100 Years of Olympic Films
23: Calgary 1988
Spanning fifty-three movies and forty-one editions of the Olympic Summer and Winter Games, this one-of-a-kind collection assembles, for the first time, a century’s worth of Olympic films—the culmination of a monumental, award-winning archival project encompassing dozens of new restorations by the International Olympic Committee. These documentaries cast a cinematic eye on some of the most iconic moments in the history of modern sports, spotlighting athletes who embody the Olympic motto of “Faster, Higher, Stronger”: Jesse Owens shattering sprinting world records on the track in 1936 Berlin, Jean Claude-Killy dominating the slopes of Grenoble in 1968, Joan Benoit breaking away to win the first-ever women’s marathon on the streets of Los Angeles in 1984. In addition to the work of Bud Greenspan, the man behind an impressive ten Olympic features, this stirring collective chronicle of triumph and defeat includes such landmarks of the documentary form as Leni Riefenstahl’s Olympia and Kon Ichikawa’s Tokyo Olympiad, along with lesser-known but captivating contributions by major directors like Claude Lelouch, Carlos Saura, and Miloš Forman. It also serves as a fascinating window onto the formal development of cinema itself, as well as the technological progress that has enabled the viewer, over the years, to get ever closer to the action. Traversing continents and decades, and reflecting as well the social, cultural, and political changes that have shaped our recent history, this remarkable marathon of films offers nothing less than a panorama of a hundred years of human endeavor.
Disc 23 of Criterion’s massive Blu-ray set 100 Years of Olympic Films presents Bud Greenspan’s Calgary ’88: 16 Days of Glory in its original aspect ratio of 1.37:1. It appears to be a 2K restoration and has been encoded here at 1080p/24hz.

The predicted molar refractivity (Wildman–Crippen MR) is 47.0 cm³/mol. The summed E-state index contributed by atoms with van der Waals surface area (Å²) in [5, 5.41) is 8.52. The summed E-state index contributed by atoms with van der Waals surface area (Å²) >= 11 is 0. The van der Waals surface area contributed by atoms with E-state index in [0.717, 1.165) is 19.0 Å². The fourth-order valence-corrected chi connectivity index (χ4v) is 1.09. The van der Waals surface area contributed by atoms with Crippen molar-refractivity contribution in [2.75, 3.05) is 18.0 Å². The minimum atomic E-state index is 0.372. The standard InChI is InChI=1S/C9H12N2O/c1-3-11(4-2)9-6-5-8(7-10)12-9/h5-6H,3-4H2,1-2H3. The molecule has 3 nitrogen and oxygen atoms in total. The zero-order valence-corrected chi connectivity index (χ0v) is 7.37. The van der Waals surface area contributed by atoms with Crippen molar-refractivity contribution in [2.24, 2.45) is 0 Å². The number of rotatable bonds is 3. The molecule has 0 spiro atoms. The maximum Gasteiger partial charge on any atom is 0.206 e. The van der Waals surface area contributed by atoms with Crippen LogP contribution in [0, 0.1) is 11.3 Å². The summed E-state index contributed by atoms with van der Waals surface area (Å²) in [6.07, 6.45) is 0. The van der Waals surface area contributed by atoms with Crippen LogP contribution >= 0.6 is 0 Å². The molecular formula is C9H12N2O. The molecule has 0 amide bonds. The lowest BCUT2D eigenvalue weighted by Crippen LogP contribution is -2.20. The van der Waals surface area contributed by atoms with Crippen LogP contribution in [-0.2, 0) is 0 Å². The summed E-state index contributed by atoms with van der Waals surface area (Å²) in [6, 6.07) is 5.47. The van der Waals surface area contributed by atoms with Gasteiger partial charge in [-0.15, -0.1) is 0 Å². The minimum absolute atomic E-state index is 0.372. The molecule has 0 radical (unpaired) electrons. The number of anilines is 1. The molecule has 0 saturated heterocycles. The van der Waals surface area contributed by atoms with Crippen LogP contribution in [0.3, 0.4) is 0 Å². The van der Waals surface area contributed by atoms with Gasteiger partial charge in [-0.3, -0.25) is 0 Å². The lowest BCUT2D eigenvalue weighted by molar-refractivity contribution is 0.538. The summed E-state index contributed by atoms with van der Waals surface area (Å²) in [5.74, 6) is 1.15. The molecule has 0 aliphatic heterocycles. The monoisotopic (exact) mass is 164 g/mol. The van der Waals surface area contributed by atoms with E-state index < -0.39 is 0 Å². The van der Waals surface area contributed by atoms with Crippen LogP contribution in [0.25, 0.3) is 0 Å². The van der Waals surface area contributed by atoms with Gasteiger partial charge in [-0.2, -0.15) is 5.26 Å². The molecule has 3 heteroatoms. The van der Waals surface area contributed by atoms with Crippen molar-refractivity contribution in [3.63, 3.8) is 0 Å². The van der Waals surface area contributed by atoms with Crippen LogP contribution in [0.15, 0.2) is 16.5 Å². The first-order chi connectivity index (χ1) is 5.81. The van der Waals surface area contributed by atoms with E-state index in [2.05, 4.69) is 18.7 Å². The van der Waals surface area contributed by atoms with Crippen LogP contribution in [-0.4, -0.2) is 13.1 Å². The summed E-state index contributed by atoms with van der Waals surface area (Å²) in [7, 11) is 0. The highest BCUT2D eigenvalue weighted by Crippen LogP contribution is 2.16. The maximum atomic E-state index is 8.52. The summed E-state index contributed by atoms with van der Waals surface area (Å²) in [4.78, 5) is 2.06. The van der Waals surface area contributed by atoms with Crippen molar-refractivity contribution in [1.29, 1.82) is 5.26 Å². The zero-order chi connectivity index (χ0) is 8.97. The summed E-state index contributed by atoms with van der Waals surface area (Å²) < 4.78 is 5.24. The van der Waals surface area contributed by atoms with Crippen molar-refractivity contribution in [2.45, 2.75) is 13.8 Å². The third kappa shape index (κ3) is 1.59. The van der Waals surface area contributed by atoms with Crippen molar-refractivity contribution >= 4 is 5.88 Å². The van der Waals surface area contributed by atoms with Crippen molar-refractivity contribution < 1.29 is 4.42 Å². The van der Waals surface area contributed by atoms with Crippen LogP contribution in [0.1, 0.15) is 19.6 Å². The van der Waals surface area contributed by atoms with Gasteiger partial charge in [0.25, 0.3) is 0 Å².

The previous film in the set, Greenspan’s 16 Days of Glory was almost 5 hours long and Criterion unfortunately packed the whole thing on one disc. While the image still came out looking good, the compression (and possible noise reduction to control the grain because of said compression) gave the film less of a film look compared to other films in the set. This film is a lengthy one as well, but at a little over 3 hours it’s far more manageable in the end.
As expected the restoration work has methodically cleaned up all flaws: outside of some archival footage edited in to parts of the film there isn’t a mark or scratch in sight. Colours also manage to look quite wonderful, and like the LA games, there’s a lot of neon (again, the 80’s) but all of them come off striking and clean. The white snow also looks wonderful, balanced nicely so that you can still make out details like ski tracks, foot prints and more. Black levels are also nice and inky, the closing nighttime ceremony looking terrific.
The encode is much better here as well, though not perfect. A grainier film stock was used and the grain is looks great for the most part, and this in turn allows all of those sharp finer details to pop off the screen. There are no significant digital flaws to speak of, but there are times, primarily in darker shots and then shots where it’s snowing, where the grain is noisier than in other places, and it could be related to compression. For most of the film, though, grain looks clean and natural.
In the end it’s yet another solid presentation with a nice filmic look, an improvement over the previous film in the set.
Like the previous film this one also includes a lossless PCM 2.0 stereo soundtrack. Structure is similar to the last film, with Greenspan covering the events but getting interviews with the players. The film’s narration and the voices of the interviewees all sound a bit flat, having what I would call more of a television quality to them. The event sequences again offer a wider, more dynamic sound presentation, where it sounds like the crowds are screaming and applauding around you. The sounds from the events, like the whooshing of a bob sled or the slicing of skates, also sound sharp.
As mentioned in the other articles on this set there are no on-disc special features to speak of. The set does come with an incredibly thorough 216-page hardbound book, featuring material on the restorations by Adrian Wood along with essays covering the films, all written by film scholar Peter Cowie. It is also filled with photos from the various events. The film on this disc gets a fairly short essay, with Cowie focusing more on some of the events over Greenspan’s style. (The grade given here refers to the supplements for the set as a whole, which, in this case, is just the included book.)
Another lengthy Bud Greenspan film, though this one has a far more film-like look than the previous one covering the L.A. Games.